I just read a puzzling article in the New York Times. I haven't read all of the comments, but I did note that some people reacted the same way I did. They found the writer arrogant and annoying.
The writer is describing the differences in the way her parents eat versus the way she and her siblings eat. That's fine. I get that there can be differences. I remember the first time I took my mother to an Ethiopian restaurant close to 35 years ago. She liked the food--she's always been an adventurous eater, as was my father, and so were all of us kids--but she couldn't deal with the community platter and eating with her hands. It made me giggle.
What had me metaphorically hitting the roof was her assertion that her "baby boomer parents" served slop and glop starch, just like their frugal parents had done in the depression. Whoa!
I'm a baby boomer. I sure didn't eat that way as an adult. My parents were children during the depression, but that's not the way they ate either, and it sure as hell wasn't the way my grandparents ate. Just because your parents had no skills in the kitchen is not a reason to make ignorant sweeping generalities about other people of their age. It just shows that you don't know what you are talking about. Hence, an arrogant and annoying writer.
I grew up in an Italian-American family, with a little Czech thrown in on my father's side. My grandparents kept gardens and used wild foods like greens in their cooking. My Czech grandmother could stretch a strudel dough by hand. My Italian great-grandmother made wine in the unheated back room of the house. My father hunted and fished, and there was often venison on the table in the winter, trout in the summer.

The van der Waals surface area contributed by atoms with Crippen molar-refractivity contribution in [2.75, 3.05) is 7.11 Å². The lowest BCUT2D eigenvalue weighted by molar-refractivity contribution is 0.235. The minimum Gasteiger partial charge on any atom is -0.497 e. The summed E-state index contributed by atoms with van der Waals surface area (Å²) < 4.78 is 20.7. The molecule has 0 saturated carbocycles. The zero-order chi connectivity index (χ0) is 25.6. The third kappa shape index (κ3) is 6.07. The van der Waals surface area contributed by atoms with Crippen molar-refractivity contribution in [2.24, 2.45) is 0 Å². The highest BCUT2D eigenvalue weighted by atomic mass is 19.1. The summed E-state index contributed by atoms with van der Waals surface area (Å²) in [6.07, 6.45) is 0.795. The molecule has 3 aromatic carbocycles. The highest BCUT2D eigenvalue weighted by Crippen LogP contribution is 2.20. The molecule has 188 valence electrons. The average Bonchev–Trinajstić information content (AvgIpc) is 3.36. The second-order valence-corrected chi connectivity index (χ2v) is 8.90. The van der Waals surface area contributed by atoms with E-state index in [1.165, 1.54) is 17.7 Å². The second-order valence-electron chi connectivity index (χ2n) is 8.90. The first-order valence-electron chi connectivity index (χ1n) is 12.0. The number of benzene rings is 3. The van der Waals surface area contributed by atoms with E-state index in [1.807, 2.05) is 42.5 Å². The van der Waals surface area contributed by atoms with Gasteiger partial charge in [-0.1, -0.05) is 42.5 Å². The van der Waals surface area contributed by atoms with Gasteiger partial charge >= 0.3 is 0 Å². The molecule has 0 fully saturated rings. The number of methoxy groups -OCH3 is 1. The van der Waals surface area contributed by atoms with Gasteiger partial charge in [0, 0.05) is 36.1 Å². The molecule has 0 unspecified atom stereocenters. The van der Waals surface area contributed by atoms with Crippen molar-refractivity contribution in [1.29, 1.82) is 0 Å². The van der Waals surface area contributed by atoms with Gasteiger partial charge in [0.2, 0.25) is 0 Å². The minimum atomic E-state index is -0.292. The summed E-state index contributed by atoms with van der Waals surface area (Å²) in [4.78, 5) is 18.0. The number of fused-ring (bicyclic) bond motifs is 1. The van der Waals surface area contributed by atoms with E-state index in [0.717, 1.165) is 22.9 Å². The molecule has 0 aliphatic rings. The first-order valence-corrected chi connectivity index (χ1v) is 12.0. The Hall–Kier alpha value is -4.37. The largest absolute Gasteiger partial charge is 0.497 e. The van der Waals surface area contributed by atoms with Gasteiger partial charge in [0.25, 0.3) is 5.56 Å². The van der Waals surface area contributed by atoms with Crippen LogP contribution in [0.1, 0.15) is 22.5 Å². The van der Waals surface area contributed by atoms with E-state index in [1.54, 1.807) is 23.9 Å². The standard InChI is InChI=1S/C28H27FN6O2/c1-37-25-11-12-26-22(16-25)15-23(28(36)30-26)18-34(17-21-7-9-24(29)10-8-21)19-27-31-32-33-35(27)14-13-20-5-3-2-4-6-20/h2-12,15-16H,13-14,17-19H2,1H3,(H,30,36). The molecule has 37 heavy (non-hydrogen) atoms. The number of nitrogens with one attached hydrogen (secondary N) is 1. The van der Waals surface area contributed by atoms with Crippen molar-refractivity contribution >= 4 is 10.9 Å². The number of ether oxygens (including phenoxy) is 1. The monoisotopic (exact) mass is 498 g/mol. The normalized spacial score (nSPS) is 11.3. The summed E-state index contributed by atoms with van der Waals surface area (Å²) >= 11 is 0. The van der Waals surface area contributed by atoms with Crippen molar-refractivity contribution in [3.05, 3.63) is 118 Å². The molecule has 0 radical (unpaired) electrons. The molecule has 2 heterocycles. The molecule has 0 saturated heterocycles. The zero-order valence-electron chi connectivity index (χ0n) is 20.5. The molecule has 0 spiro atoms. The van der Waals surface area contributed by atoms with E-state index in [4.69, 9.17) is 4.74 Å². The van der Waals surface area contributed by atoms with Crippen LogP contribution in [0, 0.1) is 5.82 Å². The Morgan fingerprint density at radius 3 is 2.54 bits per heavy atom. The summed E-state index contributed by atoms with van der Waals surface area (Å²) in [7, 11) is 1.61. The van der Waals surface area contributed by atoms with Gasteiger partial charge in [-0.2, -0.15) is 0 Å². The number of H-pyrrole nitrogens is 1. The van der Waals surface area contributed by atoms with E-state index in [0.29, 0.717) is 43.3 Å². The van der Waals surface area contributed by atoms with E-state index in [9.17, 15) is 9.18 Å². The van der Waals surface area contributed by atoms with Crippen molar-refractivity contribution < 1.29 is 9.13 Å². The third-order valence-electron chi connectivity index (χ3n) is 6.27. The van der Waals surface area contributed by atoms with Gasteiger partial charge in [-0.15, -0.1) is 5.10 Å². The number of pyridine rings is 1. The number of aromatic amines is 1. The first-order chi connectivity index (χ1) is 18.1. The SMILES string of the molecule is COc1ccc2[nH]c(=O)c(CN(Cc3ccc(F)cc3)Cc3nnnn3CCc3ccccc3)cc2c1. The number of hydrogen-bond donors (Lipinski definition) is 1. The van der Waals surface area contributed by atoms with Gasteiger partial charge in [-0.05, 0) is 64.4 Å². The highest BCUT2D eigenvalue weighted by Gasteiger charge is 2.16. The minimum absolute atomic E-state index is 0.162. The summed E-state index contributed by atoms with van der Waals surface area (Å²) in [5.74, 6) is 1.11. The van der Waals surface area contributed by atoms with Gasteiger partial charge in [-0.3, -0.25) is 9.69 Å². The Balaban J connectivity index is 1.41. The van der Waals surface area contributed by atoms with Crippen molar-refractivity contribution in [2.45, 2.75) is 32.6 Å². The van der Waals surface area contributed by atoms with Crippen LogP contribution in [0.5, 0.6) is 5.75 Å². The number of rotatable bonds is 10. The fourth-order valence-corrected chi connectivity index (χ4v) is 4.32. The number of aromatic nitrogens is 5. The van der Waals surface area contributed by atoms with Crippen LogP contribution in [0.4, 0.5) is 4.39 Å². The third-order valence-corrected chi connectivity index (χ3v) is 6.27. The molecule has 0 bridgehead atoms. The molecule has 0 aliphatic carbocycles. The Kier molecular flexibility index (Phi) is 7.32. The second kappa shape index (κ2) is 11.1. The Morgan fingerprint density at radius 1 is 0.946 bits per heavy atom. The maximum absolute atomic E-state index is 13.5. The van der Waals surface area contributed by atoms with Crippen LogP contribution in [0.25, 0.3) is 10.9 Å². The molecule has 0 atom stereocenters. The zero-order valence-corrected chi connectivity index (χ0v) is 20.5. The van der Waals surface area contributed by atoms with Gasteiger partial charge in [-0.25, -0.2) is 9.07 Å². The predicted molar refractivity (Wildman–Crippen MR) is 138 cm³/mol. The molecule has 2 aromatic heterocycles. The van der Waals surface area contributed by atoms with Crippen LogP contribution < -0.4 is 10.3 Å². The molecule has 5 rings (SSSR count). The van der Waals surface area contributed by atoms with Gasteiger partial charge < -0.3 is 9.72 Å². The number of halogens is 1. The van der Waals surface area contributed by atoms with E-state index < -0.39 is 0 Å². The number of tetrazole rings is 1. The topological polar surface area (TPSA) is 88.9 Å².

Food was a great celebration and a lot of the convenience foods of the 1950s were banned from our household. We never had frozen dinners. My father specifically refused to have Chef Boiardi canned goods in the larder. There was less objection to Campbell's soup, but mac and cheese was made from dried pasta, not Kraft, and tuna noodle casserole was regular home made fare on meatless Fridays. My mother baked, I learned to bake. I started pouring over her cookbooks by the time I was about 10, teaching myself how to make doughnuts and pizza. It was a time when there was still required Home Ec in junior high, and even then I couldn't understand why boys weren't required to take it as well.
Sunday meals were filled with extended family and always included a pasta dish in addition to a main course. Often my grandmother would make the pasta by hand. As I have written elsewhere, the smell of flour and eggs always accompanies my thoughts of her. She died in 1962, and my mother still complains that her own stuffing or tomato sauce does not taste like her mother's.
Eating out was a challenge because options were limited to us near home. I came from a truly small town of about 4,000 people. There was a coffee shop for breakfast after church on Sundays (we collected the little containers that had jam to use as doll dishes), there was a "nicer" restaurant for special occassions, but the nearest pizza place was 30 miles away until after I went to college. I am now under the impression that having a pizza place nearby was pretty unusual until the 1960s, but that was not my experience. If my parents really wanted to celebrate, we'd go to Binghamton and eat at the Little Venice, which, contrary to its name, actually served southern Italian food. Back in the 1950s and 1960s, no one knew what northern Italian food was.